I recently read two of Scott McCloud’s lauded books about comics: Understanding Comics and Making Comics. These books have been around for decades, but they hold up well. And when comics treatises are praised by the likes of Art Spiegelman, Jeff Smith, and Neil Gaiman, you can be pretty sure there’s something good in there.
I wouldn’t say I’m a full-on comics nerd, but I did work at a comics shop in high school, and I have a respectable number of comics on my bookshelf and e-reader. I know what I like and dislike. And while I occasionally dabble in visual arts like drawing and painting, I’m happy to be a semi-competent amateur when it comes to producing visuals. As a writer, I’m much more interested in the craft of writing for comics. That’s the perspective I brought to reading these books.
This book is, first and foremost, a comic. McCloud understands that the best way to describe the medium of comics is within the pages of a comic. He is an adept artist and writer, rendering his ideas clearly and gracefully, with a dash of silliness here and there.
McCloud has a style that appeals to my personal tastes — he loves to define and categorize. He describes the medium of comics by breaking it down into bite-sized pieces, then showing how those pieces can be combined to build new and interesting things.
First, he goes through pages of effort to justify his chosen definition of comics: “Sequential Art,” or more precisely, “Juxtaposed pictorial and other images in deliberate sequence, intended to convey information and/or to produce an aesthetic response in the viewer.” He gives a brief history of art that fits this description, from native Mesoamerican codices to the Bayeux Tapestry to Egyptian tomb paintings, and on into more modern examples. This may sound like dry academics, but it’s much more palatable in comic book form.
Next, he discusses iconography and the complex spectrum between words and pictures; how symbols can be more relatable than realism. He categorizes the ways that a reader infers movement across time and space between the juxtaposed images of a comic, in the “gutters.” He shows the ways that words and pictures can interact together to create unique effects within comics.
Finally, he finishes the book with a broad manifesto describing all art as a series of layers, with some art at the shallow surface level, and some digging deep into other layers. This ties into the comics stuff, but it’s more like his ideas of how to make great art.
McCloud is a great observer of comics. He describes many techniques that I’ve seen before, but his categorization and explanation allowed me to understand how they work, and what they’re good at. This book is not prescriptive, it’s descriptive: it’s a fantastic description of comics from his vantage point as an articulate insider.
Even though this book doesn’t describe comics in a “how to do it” manner, it’s incredibly useful for aspiring creators. It provides framework and language for understanding the medium. These are vital tools in the creator’s toolbox.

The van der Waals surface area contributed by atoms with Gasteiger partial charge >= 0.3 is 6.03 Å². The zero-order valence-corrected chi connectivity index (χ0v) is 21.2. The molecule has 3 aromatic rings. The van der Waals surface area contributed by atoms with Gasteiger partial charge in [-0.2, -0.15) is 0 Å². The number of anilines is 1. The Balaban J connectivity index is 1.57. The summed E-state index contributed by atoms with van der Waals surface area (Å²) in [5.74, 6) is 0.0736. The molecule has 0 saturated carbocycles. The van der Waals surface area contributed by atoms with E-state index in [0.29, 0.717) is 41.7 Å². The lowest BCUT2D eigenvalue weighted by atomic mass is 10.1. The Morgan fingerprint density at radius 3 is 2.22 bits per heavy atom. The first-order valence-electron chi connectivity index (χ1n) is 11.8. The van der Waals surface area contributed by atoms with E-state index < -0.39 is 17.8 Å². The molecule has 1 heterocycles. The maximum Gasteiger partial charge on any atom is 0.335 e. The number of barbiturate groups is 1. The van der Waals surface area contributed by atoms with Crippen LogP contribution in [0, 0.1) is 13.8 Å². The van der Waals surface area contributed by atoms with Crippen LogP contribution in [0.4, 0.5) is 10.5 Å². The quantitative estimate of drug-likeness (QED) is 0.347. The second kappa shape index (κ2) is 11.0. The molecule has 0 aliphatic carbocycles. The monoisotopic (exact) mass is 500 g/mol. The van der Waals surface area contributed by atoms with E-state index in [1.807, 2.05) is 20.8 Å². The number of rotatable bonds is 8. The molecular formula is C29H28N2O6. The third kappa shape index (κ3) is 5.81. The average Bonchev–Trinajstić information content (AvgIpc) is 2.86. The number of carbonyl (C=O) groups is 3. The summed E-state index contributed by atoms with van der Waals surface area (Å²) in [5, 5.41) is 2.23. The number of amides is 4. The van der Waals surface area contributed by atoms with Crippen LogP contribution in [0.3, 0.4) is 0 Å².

Besides, when it comes to creation, there’s a related book called…
Making Comics is another comic about comics. It takes many of the concepts from Understanding Comics and uses them as a foundation. This is much more of a how-to manual, split pretty evenly between visuals, words, and general storytelling principles.
Since my interest is in writing, not art, I skimmed some of the more technical parts related to drawing recognizable expressions and body language. I focused on the parts relating to writing, storytelling, and the way the words and pictures work together.
This book will be most useful to the indie comic artist, who wants to draw and write everything themselves, or perhaps writer-artist duos. McCloud does everything, so that’s the perspective he writes from.
There is a bit less in here for someone like me, who is only interested in the writing, despite it being a thicker volume than Understanding Comics. Still, Making Comics is a valuable book, worth reading if you’re interested in any aspect of comic creation. It solidifies some of the abstract concepts of the first book in more hands-on examples.
Am I an Expert Yet?
Reading these books didn’t make me want to immediately write a comic. But that’s a good thing. They do a great job showing how deep comics can go as an art form, and that’s a little intimidating. They showed me enough to realize I’d need to put in more effort before I think about starting a comics project.
I think my next step will be to re-read some of my favorite comics and analyze what makes them great. McCloud’s books have given me the tools to do that analysis. I know I like the stories, but how are they using the medium, the “juxtaposed images in sequence,” to tell those stories so effectively?
I also want to look for good examples of comics scripts, just to learn the ins and outs of formatting. I know there’s an annotated Neil Gaiman Sandman script in some edition or another of those books, and I’m sure there are other examples floating around. I get the impression that comics script format is a bit less rigid than TV and movie scripts.
As I continue to dig into writing for comics, I’ll come back and post more updates. If you have any interest, these two books are a great starting point. And if you’ve come across any other great resources for comics writing, let me know in the comments.